Getting in Early on Three Great Stocks
Every investor’s fondest dream is to buy a young stock and hold on while it climbs up and up and up—yet extremely few investors are able to do that.
Because they follow the crowd; they don’t think different. And maybe because no one ever taught them to think different.
But I’ve enjoyed numerous big stock winners in my investing career (as well as hundreds of lesser winners), and today I want to review what three of them had in common, so you too can find similar stocks.
Amazon (AMZN) was my first big winner, bought in January 1998 at the beginning of the dot.com bubble. The company had reported revenues of $125 million the year before from selling books—and only books. Earnings were nowhere in sight. And experts were predicting that the established booksellers Borders and Barnes & Noble would soon adopt Amazon’s methods and put the little company out of business. But I was a regular customer—I’ve always been a big reader—and what CEO Jeff Bezos said made a lot of sense to me.
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Plus, the stock was strong! After coming public in May 1997 at 18, it zoomed to a high of 66, and we bought on a pullback to 57. Less than two years later, we had a profit of 1,465%, and we finally sold in January 2000 for a profit of 1,234%.
(Yes, if we’d held onto the stock through today, the profits would have been far greater, but sitting through the stock’s massive 95% implosion from the end of 1999 to October 2001 would have been extremely difficult.)
Tesla (TSLA) was another notable big winner, bought in late 2011 at 29. The company had reported revenues of $117 million in 2010, up slightly from $112 million in 2009, and was on pace to bring in $204 million in 2011. As with Amazon, earnings were nowhere in sight. But enthusiasts were raving over the performance of the company’s little Roadsters, and the pre-production models of the company’s big Model S impressed me.
Plus, the stock was strong! Not as strong as AMZN back in the dot.com boom, but definitely demonstrating positive momentum, even in the face of criticism that the little California automaker only made cars for a niche market—and that General Motors (GM) and Ford (F) would eat its lunch.
TSLA’s big breakout year was 2013, as the Model S garnered rave reviews, and the stock eventually hit 390 in September 2017, giving us a profit of 1,245%. Since then, the stock has been consolidating those gains, as the reality of the fundamentals draws closer to the expectations of the price. We’ve taken numerous partial profits, and our gain on the rest of our shares is currently 825%, and we’re holding tight.
Canopy Growth (CGC) is my most recent big winner, bought in August 2017 at 7. The company had reported revenues of $13 million in 2016 and was on track to hit $40 million in 2017. Once again, earnings were nowhere in sight. But I detected growing interest among investors about the cannabis industry and the huge potential profits that would accrue to early investors, so I started a whole new advisory based on marijuana stocks (Cabot Marijuana Investor) and Canopy has been in the portfolio since the start.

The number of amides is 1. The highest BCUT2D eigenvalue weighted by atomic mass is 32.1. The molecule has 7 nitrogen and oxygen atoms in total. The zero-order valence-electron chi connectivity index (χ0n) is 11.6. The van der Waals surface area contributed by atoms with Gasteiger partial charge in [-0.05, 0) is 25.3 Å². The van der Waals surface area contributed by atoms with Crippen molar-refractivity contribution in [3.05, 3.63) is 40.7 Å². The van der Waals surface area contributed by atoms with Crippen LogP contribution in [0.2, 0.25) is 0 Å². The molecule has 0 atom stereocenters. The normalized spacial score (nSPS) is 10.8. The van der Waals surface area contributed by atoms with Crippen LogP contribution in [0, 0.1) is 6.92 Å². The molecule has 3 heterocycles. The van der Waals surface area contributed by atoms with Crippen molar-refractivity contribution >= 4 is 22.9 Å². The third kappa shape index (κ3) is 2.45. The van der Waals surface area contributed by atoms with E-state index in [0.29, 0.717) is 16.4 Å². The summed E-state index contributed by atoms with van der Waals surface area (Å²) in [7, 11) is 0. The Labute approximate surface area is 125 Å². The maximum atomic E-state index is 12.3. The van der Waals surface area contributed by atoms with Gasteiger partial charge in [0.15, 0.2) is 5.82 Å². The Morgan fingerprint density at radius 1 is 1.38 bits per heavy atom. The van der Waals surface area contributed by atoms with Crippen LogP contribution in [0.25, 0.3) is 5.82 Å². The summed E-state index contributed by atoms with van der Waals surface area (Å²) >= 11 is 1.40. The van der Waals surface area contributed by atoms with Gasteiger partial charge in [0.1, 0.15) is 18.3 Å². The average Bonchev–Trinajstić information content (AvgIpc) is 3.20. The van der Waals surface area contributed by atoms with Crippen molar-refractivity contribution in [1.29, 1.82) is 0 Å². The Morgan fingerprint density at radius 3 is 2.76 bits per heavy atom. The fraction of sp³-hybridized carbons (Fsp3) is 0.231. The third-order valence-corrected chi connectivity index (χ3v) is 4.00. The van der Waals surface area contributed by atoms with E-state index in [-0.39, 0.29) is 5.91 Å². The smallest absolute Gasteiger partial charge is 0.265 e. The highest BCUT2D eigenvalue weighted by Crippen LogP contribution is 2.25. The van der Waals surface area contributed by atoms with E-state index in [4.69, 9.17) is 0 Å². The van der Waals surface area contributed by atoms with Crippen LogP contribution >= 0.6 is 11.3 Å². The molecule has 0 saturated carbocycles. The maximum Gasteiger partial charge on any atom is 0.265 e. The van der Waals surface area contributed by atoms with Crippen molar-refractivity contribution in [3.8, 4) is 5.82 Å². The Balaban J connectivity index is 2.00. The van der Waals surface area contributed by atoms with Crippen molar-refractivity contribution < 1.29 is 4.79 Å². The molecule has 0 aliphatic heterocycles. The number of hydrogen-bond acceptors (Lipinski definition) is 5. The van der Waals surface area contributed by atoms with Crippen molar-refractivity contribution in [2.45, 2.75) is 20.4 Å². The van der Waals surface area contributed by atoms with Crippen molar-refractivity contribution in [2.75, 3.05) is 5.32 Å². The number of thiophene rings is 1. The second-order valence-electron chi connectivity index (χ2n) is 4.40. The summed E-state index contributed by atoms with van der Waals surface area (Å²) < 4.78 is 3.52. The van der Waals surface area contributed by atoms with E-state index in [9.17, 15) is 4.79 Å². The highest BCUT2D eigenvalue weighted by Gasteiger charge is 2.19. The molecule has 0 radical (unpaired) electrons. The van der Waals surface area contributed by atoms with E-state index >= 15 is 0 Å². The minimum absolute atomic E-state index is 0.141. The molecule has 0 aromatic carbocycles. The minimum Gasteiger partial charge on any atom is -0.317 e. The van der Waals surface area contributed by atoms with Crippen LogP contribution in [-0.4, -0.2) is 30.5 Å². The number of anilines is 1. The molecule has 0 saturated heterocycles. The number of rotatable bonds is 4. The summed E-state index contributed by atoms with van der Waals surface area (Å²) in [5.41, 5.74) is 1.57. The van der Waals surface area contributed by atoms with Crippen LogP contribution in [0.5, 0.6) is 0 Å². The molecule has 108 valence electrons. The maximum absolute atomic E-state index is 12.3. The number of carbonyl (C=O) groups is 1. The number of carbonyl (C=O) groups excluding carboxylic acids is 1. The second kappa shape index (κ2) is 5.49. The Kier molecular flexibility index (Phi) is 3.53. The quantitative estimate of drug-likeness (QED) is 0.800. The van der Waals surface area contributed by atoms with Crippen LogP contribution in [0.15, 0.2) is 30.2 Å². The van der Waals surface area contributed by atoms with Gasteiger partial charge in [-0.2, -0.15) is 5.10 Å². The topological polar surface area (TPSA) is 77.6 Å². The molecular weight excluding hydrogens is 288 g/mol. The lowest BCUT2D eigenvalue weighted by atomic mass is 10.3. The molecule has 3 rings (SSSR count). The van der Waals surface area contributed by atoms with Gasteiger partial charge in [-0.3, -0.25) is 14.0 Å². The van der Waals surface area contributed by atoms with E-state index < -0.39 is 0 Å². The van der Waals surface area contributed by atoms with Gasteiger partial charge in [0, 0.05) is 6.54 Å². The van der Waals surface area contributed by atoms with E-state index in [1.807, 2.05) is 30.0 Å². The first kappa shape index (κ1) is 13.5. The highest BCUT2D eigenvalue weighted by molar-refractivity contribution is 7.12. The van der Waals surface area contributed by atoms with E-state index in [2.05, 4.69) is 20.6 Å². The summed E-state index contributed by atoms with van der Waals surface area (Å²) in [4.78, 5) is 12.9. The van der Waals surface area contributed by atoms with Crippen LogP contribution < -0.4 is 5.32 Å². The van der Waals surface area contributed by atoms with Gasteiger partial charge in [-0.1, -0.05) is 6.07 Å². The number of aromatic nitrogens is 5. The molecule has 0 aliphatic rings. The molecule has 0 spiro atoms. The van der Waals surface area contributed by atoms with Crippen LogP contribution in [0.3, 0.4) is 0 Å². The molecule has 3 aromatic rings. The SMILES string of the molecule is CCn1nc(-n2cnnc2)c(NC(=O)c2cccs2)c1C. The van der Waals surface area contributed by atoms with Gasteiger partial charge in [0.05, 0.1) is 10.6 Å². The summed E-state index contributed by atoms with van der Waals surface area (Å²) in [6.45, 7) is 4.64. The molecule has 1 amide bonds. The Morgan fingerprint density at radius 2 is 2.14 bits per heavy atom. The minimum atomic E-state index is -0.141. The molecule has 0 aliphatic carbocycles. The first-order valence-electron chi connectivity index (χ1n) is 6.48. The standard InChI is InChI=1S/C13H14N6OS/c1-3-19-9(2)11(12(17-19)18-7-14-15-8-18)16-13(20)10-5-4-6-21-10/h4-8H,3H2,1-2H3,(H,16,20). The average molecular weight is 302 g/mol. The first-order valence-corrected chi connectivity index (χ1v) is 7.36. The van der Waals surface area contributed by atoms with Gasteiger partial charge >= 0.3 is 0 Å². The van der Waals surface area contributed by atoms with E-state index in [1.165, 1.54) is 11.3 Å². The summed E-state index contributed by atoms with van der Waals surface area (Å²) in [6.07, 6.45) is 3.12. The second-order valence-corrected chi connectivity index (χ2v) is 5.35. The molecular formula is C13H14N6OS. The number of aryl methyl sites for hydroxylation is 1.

As to the stock, it had been strong in the later half of 2016, and then consolidated normally into the middle of 2017, meeting up with both its 25-day and 50-day moving averages, and that was our low-risk entry point for the little-known stock.
Since then, the sector has done extremely well, with many stocks hitting highs last week as the adult-use market in Canada became legal. As I write, our profit in CGC is 640% and I’m confident that it’s only a matter of time before it tops 1,000%.
Five Rules for Finding Big Stock Winners
Those three big stock winners have similarities and differences, but overall, these are the lessons I’ve learned from stocks like them—and my guide to helping you find similar big winners.
- Be an optimist about fundamental progress. Last week I noticed a lot of stories about Sears (SHLD), in which people looked backward fondly. If you want to find big stock winners, you’ve got to look ahead! Embrace the great progress happening in the world and dig into the ideas that interest you.
- Don’t buy at the IPO. Buy only after the public has demonstrated that it likes the stock! In the three cases above, our buys were six months to a year after the IPO.
- Look for strong charts. There’s no better guide to other investors’ enthusiasm than a strong chart.
- Don’t wait for earnings. Bean-counters who wait for earnings arrive late.
- Subscribe to one or more Cabot advisories to stay on top of today’s growth stocks. Cabot Growth Investor is our flagship, with a focused portfolio of 10 stocks (maximum), and if you want even more ideas, try Cabot Top Ten Trader, which presents 10 strong stocks every Monday. It’s the best source of new stock ideas.
Timothy Lutts heads one of America’s most respected independent investment advisory services. Each week, Tim personally picks the single best stock in his exclusive Cabot Stock of the Week advisory. Build your wealth and reduce your risk with the top stock each week for current market conditionsLearn More